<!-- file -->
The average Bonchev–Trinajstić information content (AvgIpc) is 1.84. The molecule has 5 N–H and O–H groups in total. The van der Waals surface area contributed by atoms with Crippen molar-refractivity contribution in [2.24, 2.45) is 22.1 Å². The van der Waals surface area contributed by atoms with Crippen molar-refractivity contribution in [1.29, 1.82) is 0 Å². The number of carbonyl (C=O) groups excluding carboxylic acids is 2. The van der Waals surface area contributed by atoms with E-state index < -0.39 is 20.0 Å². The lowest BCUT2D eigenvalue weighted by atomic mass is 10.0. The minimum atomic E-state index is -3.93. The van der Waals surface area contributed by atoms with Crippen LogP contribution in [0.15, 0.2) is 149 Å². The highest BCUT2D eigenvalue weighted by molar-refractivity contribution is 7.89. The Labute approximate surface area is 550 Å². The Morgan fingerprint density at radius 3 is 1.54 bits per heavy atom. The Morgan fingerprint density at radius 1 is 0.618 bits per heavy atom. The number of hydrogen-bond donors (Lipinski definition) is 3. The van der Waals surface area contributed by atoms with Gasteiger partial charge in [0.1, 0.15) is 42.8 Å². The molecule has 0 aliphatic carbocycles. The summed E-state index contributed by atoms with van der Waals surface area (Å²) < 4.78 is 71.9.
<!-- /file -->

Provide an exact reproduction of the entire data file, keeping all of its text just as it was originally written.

The average Bonchev–Trinajstić information content (AvgIpc) is 1.84. The molecule has 5 N–H and O–H groups in total. The van der Waals surface area contributed by atoms with Crippen molar-refractivity contribution in [2.24, 2.45) is 22.1 Å². The van der Waals surface area contributed by atoms with Crippen molar-refractivity contribution in [1.29, 1.82) is 0 Å². The number of carbonyl (C=O) groups excluding carboxylic acids is 2. The van der Waals surface area contributed by atoms with E-state index < -0.39 is 20.0 Å². The lowest BCUT2D eigenvalue weighted by atomic mass is 10.0. The minimum atomic E-state index is -3.93. The van der Waals surface area contributed by atoms with Crippen LogP contribution in [0.15, 0.2) is 149 Å². The highest BCUT2D eigenvalue weighted by molar-refractivity contribution is 7.89. The Labute approximate surface area is 550 Å². The Morgan fingerprint density at radius 3 is 1.54 bits per heavy atom. The Morgan fingerprint density at radius 1 is 0.618 bits per heavy atom. The number of hydrogen-bond donors (Lipinski definition) is 3. The van der Waals surface area contributed by atoms with Gasteiger partial charge in [0.1, 0.15) is 42.8 Å². The molecule has 0 aliphatic carbocycles. The summed E-state index contributed by atoms with van der Waals surface area (Å²) < 4.78 is 71.9.